Around 3.5 million eligible New Yorkers still have not received the COVID-19 vaccine, according to Governor Andrew Cuomo. 

This means about 25% of the population is still unvaccinated and among nursing home staff that number is even higher. 

In New York, 32% of nursing home staff and 26% of assisted living home staff still have not received the vaccine. 

With the delta variant causing COVID-19 cases to tick back upwards among the unvaccinated, more than 50 health care groups across the country issued a joint statement calling for employers to mandate that health care and long term care employees be vaccinated. 

On Monday in New York City, Mayor Bill de Blasio announced all city workers would need to get vaccinated or be tested weekly for the virus by the start of school in September. 

However, with nursing homes and hospitals already facing staffing shortages, Greg Speller, Executive Vice President of 1199SEIU, one of the largest health care unions, said that mandating vaccinations could make the situation worse. 

“The last thing you want to do is chase health care workers out of the field right now and that’s the main reason. It should be their choice. But we’re going to continue to really work hard to make sure our members get vaccinated because that is so important,” Speller said emphasizing that masks and testing for those who are unvaccinated should still be required. “But it doesn’t make sense to make vaccination a condition of employment and basically fire somebody. We don’t think that is right.”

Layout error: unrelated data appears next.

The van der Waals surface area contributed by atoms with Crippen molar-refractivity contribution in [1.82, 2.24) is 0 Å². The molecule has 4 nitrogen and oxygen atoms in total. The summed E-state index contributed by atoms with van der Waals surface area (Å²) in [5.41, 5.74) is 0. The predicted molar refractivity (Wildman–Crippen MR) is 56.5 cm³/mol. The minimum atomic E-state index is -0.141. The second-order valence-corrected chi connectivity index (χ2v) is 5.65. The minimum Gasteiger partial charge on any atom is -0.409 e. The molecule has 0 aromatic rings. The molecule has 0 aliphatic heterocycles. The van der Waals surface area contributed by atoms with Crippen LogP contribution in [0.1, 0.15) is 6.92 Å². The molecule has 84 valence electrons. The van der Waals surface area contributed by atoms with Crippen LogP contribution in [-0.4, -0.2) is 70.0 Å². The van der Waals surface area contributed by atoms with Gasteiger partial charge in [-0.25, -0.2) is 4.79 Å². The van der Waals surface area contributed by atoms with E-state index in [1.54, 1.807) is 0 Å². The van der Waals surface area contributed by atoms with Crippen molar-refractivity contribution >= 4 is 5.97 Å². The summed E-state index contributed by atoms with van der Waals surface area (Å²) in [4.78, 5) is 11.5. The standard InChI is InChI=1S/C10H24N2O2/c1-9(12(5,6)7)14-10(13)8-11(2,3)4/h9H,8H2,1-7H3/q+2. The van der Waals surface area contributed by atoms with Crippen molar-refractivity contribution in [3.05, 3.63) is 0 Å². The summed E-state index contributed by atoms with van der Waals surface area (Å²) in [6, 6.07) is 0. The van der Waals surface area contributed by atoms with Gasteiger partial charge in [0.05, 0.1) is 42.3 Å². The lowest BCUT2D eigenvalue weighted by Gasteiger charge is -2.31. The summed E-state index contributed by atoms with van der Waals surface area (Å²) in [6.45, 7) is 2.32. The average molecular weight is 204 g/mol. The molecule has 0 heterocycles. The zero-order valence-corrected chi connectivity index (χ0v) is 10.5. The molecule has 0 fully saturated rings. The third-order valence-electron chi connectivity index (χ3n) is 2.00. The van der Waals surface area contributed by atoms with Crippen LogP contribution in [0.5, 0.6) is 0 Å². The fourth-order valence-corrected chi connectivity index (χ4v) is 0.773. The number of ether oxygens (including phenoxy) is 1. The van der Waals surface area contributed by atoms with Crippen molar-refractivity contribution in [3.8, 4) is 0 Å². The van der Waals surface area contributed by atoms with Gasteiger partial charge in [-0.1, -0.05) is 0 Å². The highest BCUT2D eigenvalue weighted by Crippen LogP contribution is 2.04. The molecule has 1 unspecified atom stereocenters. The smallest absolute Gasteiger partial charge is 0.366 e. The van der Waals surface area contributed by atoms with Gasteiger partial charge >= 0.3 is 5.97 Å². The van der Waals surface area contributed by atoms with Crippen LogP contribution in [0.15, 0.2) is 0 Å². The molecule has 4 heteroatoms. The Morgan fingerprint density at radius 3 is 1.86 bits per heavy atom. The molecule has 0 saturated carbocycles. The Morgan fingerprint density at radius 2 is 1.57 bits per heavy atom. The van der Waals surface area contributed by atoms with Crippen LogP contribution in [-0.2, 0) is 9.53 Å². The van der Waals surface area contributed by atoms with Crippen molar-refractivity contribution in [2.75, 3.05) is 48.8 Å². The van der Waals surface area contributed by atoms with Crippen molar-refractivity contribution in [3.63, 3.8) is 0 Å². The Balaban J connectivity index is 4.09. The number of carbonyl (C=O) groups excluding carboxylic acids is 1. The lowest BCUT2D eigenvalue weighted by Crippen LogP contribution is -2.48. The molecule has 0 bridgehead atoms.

Jim Clyne, President and CEO of LeadingAge NY, which represents not-for-profit nursing homes in the state, also emphasized that facilities are struggling with major staffing shortages, but did not rule out a vaccine mandate. 

“Right now it is very hard to recruit and retain staff in nursing homes,” Clyne explained. “However, some of our members have taken steps to mandate and they have been able to keep their operations going. So if we don’t get a higher level of testing then the mandate might end up having to be what we end up with.”

For now, Governor Cuomo says the decision to mandate that city or health care employees be vaccinated will be left up to localities and private businesses since the state of emergency has been lifted. 

Still, Cuomo urged local governments to take the rise in cases seriously, calling on them to take action now. 

“I would urge them to take significant action now,” Cuomo said on Monday. “The way we beat COVID is we got ahead of it. You don't win if you're behind it. If you wait for the numbers to go up it's too late. I would urge the localities to act now. But by law, it is a local decision.”

On Tuesday the Senate will be holding a hearing looking at health care staffing challenges, specifically in nursing homes and assisted living facilities.

The state legislature earlier this year passed numerous nursing home reforms bills including mandating nursing home staffing levels and requiring facilities to use the majority of their profits toward direct care. 

The hearing will be examining the impact this legislation will have on both nursing home facilities and the workforce.